AHC day web

Today we celebrate the International AHC day, today we raise awareness on Alternating Hemiplegia of Childhood in order to speed up research process and ultimately to find a treatment for AHC.

3 years ago scientists discovered the mutated gene ATP1A3 that is the cause AHC for the majority of AHC champions.

AHC has been called by neurologist “The most complex disorder known to man”

If scientists discover what triggers the AHC episodes then we are also discovering basic functions of other much more common disorders that will eventually help millions of people all over the world.

To help us find a treatment for AHC will help not just help our AHC champions but also millions of people with other disorders, perhaps someone in YOUR family……


AHC is short for Alternating Hemiplegia of Childhood. Plegia refers to forms of paralysis of the body and or limbs, Hemi adds the scale of half the entire body to it and Alternating indicates that the forms of paralysis may change from one side of the body to the other. Childhood means that the disease is most often diagnosed during childhood.
AHC is a very rare neurological disorder with only about 800 diagnosed patients worldwide.

Alternating hemiplegia of Childhood is a condition that causes transient weakness of either, or both, sides of the body. The attacks may alternate or sometimes overlap, that is the second side is affected before the first recovers. Attacks start in the first eighteen months of life but the earliest episodes are often unusual irregular eye movements. The attacks last from less than an hour, which is unusual, to several days. When the attacks are prolonged the manifestations are not apparent during sleep or for the first fifteen to twenty minutes on waking when they then return. This is a very characteristic finding and when there are bilateral attacks, this may allow feeding and drinking to occur in that short clear period after waking. The episodes of hemiplegia are not epileptic in nature but epileptic seizures also occur in about half of those affected and require separate anti-epileptic drug treatment.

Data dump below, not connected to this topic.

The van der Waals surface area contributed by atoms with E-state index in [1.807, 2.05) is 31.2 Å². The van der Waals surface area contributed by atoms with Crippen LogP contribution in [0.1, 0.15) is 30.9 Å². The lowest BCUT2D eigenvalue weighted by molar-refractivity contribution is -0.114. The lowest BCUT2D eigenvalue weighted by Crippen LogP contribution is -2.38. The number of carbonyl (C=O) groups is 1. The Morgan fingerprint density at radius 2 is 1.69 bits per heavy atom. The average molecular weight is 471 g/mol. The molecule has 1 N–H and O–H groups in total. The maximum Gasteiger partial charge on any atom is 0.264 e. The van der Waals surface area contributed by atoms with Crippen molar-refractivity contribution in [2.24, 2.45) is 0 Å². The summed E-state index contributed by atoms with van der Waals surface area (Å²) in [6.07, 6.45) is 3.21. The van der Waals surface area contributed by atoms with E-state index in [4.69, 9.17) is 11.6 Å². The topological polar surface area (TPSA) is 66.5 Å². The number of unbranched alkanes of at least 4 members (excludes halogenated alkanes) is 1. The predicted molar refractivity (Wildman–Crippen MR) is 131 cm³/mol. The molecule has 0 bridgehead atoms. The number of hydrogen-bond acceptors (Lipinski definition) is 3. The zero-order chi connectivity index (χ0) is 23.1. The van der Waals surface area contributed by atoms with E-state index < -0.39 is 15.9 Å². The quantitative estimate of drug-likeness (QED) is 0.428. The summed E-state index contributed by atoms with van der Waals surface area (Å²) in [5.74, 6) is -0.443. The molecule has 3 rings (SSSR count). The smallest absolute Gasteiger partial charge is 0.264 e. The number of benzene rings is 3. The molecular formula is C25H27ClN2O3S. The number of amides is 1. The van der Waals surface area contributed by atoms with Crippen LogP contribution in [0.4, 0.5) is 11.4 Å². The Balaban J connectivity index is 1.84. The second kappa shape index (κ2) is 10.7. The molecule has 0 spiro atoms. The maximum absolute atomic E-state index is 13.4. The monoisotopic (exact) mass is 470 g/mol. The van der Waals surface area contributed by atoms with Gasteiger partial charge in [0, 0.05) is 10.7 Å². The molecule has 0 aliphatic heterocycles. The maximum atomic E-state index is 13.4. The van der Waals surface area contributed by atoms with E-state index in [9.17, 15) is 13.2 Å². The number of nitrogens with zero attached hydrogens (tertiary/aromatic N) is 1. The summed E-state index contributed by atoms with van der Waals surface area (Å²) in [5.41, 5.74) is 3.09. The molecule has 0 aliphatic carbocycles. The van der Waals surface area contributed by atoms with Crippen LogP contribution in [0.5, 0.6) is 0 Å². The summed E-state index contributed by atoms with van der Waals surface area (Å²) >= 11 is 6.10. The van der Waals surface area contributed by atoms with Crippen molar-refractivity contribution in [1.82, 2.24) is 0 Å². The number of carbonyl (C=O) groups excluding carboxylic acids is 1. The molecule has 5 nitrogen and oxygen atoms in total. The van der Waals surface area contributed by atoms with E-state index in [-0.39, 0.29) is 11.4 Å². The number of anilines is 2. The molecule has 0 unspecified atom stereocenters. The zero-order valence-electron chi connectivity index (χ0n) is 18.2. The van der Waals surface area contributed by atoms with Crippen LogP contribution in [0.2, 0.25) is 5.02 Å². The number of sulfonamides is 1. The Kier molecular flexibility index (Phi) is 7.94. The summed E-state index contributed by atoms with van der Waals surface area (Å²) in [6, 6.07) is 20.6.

All children and young adults are different and have different triggers. Some common ones are as follows:-
Water – bathing and swimming.
Changes in temperature.
Bright lights and loud noises.
Childhood illnesses and infections.
Tiredness and lack of sleep.

What causes AHC?
A de novo mutation in ATP1A3 causes the episodes for 80% of the AHC individuals but other mutated genes cause the episodes for the remaining 20%.
Diagnoses can be confirmed by exome sequencing in majority of cases.

What’s the treatment?
The treatment most commonly used is Flunarizine (a calcium channel blocker). Other drugs have not been found to be consistently helpful. Management is complex because of the multiple impairments and episodic deterioration. Bilateral attacks (those that occur on both sides of the body) may pose hazards for nutrition, hydration and breathing.
As each child is so different with this condition a treatment or medication that works for one will not necessarily work for another.